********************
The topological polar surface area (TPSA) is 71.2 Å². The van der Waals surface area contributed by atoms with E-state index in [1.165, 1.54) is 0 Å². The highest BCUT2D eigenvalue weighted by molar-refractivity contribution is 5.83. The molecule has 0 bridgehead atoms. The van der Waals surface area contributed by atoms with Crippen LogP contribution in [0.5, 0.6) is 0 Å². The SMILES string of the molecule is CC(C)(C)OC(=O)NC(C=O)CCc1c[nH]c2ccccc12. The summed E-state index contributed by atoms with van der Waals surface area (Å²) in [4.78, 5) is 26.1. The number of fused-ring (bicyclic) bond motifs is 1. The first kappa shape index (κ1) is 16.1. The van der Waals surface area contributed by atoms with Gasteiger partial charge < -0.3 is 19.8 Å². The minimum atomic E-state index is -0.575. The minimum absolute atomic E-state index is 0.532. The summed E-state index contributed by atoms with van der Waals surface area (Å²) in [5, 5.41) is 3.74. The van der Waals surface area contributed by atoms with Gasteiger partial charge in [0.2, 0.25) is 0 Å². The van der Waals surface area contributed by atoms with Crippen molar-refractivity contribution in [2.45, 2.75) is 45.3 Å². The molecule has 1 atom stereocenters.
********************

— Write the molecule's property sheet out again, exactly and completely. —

The topological polar surface area (TPSA) is 71.2 Å². The van der Waals surface area contributed by atoms with E-state index in [1.165, 1.54) is 0 Å². The highest BCUT2D eigenvalue weighted by molar-refractivity contribution is 5.83. The molecule has 0 bridgehead atoms. The van der Waals surface area contributed by atoms with Crippen LogP contribution in [0.5, 0.6) is 0 Å². The SMILES string of the molecule is CC(C)(C)OC(=O)NC(C=O)CCc1c[nH]c2ccccc12. The summed E-state index contributed by atoms with van der Waals surface area (Å²) in [4.78, 5) is 26.1. The number of fused-ring (bicyclic) bond motifs is 1. The first kappa shape index (κ1) is 16.1. The van der Waals surface area contributed by atoms with Gasteiger partial charge < -0.3 is 19.8 Å². The minimum atomic E-state index is -0.575. The minimum absolute atomic E-state index is 0.532. The summed E-state index contributed by atoms with van der Waals surface area (Å²) in [5, 5.41) is 3.74. The van der Waals surface area contributed by atoms with Gasteiger partial charge in [0.2, 0.25) is 0 Å². The van der Waals surface area contributed by atoms with Crippen molar-refractivity contribution in [2.45, 2.75) is 45.3 Å². The molecule has 1 atom stereocenters.